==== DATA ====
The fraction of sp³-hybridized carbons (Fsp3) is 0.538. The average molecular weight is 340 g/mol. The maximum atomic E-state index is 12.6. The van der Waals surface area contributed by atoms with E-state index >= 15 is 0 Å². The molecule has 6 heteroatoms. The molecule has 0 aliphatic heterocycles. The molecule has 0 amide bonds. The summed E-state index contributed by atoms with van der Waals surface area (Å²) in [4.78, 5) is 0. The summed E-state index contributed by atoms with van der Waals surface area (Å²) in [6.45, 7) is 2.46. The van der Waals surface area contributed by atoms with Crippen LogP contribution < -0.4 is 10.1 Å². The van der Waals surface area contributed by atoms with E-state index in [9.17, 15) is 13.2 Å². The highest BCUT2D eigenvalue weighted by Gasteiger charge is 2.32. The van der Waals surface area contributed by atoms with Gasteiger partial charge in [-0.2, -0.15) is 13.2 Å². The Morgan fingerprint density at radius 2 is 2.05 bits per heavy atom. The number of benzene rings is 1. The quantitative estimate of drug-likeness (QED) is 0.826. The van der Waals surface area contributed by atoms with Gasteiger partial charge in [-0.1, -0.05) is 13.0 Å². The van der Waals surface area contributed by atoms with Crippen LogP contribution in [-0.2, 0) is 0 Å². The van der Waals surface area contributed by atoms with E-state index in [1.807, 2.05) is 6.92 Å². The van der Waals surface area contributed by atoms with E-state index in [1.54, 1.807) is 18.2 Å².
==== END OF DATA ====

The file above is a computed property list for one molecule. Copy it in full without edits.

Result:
The fraction of sp³-hybridized carbons (Fsp3) is 0.538. The average molecular weight is 340 g/mol. The maximum atomic E-state index is 12.6. The van der Waals surface area contributed by atoms with E-state index >= 15 is 0 Å². The molecule has 6 heteroatoms. The molecule has 0 aliphatic heterocycles. The molecule has 0 amide bonds. The summed E-state index contributed by atoms with van der Waals surface area (Å²) in [4.78, 5) is 0. The summed E-state index contributed by atoms with van der Waals surface area (Å²) in [6.45, 7) is 2.46. The van der Waals surface area contributed by atoms with Crippen LogP contribution < -0.4 is 10.1 Å². The van der Waals surface area contributed by atoms with E-state index in [9.17, 15) is 13.2 Å². The highest BCUT2D eigenvalue weighted by Gasteiger charge is 2.32. The van der Waals surface area contributed by atoms with Gasteiger partial charge in [-0.2, -0.15) is 13.2 Å². The Morgan fingerprint density at radius 2 is 2.05 bits per heavy atom. The number of benzene rings is 1. The quantitative estimate of drug-likeness (QED) is 0.826. The van der Waals surface area contributed by atoms with Gasteiger partial charge in [-0.1, -0.05) is 13.0 Å². The van der Waals surface area contributed by atoms with Crippen LogP contribution in [-0.2, 0) is 0 Å². The van der Waals surface area contributed by atoms with E-state index in [1.807, 2.05) is 6.92 Å². The van der Waals surface area contributed by atoms with E-state index in [1.54, 1.807) is 18.2 Å².